Music Of A Distant Drum, edited by Bernard Lewis
For those who want to gain credibility as experts in a given field, this book is a good example of how to do so. How does Lewis do it? Well, he translates a series of poems from four different linguistic traditions in the Middle East and does so with considerable sensitivity and skill, demonstrating his breadth of knowledge concerning the cultures of the Middle East. He does so without bragging, without being flamboyant about his knowledge, but demonstrating the sort of competence that others could only dream of. And he does so in a way that shows his humanity as well, taking a wide range of poets whose concerns show the broad scope of Near Eastern poetry from the rise of Islam onward, perhaps even including some pre-Muslim poets who were remembered in later ages, and certainly showing the sort of poets who deserve to be remembered here. The writers included here are ones whose works are worth knowing even in translation, and they not only provide evidence of the author’s own awareness of the worth of Near Eastern culture but also demonstrate that there is a tradition of worthwhile poetry that has lasted in cultures whose present achievements do not appear very impressive to many people.
After a somewhat lengthy introduction that shows the importance of poetry to the world of the Near East even up to the present time, and demonstrates as well his own personal exposure to this longstanding poetic tradition, the author divides this work into the translation of four different languages of poetry within the Near East. First comes the poems from the Arabic, and these include a few poems by a noted African descendant of a slave-woman whose poems point out the tension between religious and ethnic and social identity in the medieval Arab world. After this comes Persian poems, which demonstrate the survival of the culture of that region despite a considerable period of Arab and a continuing period of Muslim domination. Following this there are Turkish poems that point out that even the newest of the major cultures in the Near East have a great deal of worth in their poetic tradition, dealing with questions of love and politics. And finally the author includes some medieval Hebrew poetry that shows the immense worth of that often-neglected culture as it survived under Muslim rule and demonstrated its own intense creativity. Between the various sections there is artwork that is related to the cultures in question, which add to the worth of this little volume of a bit more than 200 pages, which is closed with notes about the poets, an appendix, a note on transcription, source notes, and illustration credits.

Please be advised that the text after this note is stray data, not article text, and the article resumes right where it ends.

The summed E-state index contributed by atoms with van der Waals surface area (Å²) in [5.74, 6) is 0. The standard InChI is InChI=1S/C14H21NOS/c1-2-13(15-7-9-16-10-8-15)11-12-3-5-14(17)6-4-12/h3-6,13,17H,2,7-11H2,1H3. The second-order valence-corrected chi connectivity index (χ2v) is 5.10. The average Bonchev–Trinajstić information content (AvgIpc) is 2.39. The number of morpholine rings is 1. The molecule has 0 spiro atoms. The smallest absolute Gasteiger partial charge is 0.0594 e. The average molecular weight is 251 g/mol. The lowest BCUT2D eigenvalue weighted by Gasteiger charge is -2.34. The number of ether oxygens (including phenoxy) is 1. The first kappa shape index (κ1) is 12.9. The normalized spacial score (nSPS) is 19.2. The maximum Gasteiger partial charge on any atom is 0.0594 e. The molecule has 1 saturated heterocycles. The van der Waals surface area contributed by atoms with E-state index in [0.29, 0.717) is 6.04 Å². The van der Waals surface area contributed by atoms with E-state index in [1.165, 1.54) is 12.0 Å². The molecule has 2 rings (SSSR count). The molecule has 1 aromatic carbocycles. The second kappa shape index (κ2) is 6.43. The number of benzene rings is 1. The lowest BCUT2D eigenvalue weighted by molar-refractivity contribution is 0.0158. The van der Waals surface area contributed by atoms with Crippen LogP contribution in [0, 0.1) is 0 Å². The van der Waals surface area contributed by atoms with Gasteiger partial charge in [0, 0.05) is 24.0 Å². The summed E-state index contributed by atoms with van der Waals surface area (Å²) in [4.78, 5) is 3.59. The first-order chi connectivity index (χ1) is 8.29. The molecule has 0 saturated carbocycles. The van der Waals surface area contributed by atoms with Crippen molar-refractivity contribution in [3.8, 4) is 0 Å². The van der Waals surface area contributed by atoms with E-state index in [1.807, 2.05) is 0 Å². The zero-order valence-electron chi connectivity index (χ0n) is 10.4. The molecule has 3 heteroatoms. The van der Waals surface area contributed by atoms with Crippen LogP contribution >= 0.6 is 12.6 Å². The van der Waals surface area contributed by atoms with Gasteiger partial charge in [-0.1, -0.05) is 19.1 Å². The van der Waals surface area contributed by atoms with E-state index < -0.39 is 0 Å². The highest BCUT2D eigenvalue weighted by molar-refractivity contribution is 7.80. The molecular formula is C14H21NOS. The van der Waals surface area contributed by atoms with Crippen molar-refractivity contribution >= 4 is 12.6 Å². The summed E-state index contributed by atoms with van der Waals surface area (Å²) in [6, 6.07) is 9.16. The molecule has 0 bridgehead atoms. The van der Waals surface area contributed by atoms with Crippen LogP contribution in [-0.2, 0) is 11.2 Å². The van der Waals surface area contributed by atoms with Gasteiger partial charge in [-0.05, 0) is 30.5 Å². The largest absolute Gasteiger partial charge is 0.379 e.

This is a worthwhile book on a variety of levels. For one, the poetry itself is easy to appreciate. Even in cases where the poets are engaged in activities that are immoral and not worth endorsing, such as poets bragging about the ease of their finding diverse and sometimes inappropriate lovers, most of the poems tend towards the dignified, as the authors wonder about the impermanence of life or the problems of aging, and where one poet comments on a spectacularly unsuccessful effort at wooing a palace beauty with his poetry where he insults him for his ugliness and is not impressed. The humanity that is showed by these poems points out that at least among those who are creative and literary that there is a great deal of understanding of immensely important issues of life and humanity. It is to be regretted that these poets have seldom been rulers, and that the insight gained through witty lines has not led to more humane behavior on the part of those societies from which the poets came. These poets, as is often the case with creative people, show a degree of insight that is not often translated into showing humanity to others.